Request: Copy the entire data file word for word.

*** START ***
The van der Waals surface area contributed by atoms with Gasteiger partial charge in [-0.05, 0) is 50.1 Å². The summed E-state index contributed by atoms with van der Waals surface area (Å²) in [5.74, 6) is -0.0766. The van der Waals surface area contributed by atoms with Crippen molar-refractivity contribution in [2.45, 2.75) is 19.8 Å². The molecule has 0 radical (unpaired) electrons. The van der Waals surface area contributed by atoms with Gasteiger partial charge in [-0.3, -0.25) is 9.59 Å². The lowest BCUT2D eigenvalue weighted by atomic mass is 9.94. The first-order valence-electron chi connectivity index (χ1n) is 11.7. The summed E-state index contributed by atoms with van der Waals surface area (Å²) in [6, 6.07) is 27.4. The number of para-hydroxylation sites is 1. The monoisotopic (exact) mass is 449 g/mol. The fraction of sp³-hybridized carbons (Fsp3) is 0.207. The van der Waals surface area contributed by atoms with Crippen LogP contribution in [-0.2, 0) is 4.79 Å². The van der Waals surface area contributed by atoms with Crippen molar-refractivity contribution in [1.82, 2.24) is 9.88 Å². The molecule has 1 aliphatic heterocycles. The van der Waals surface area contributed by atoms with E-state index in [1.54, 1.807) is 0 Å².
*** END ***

The van der Waals surface area contributed by atoms with Gasteiger partial charge in [-0.05, 0) is 50.1 Å². The summed E-state index contributed by atoms with van der Waals surface area (Å²) in [5.74, 6) is -0.0766. The van der Waals surface area contributed by atoms with Crippen molar-refractivity contribution in [2.45, 2.75) is 19.8 Å². The molecule has 0 radical (unpaired) electrons. The van der Waals surface area contributed by atoms with Gasteiger partial charge in [-0.3, -0.25) is 9.59 Å². The lowest BCUT2D eigenvalue weighted by atomic mass is 9.94. The first-order valence-electron chi connectivity index (χ1n) is 11.7. The summed E-state index contributed by atoms with van der Waals surface area (Å²) in [6, 6.07) is 27.4. The number of para-hydroxylation sites is 1. The monoisotopic (exact) mass is 449 g/mol. The fraction of sp³-hybridized carbons (Fsp3) is 0.207. The van der Waals surface area contributed by atoms with Crippen LogP contribution in [-0.2, 0) is 4.79 Å². The van der Waals surface area contributed by atoms with Crippen molar-refractivity contribution in [1.82, 2.24) is 9.88 Å². The molecule has 1 aliphatic heterocycles. The van der Waals surface area contributed by atoms with E-state index in [1.54, 1.807) is 0 Å².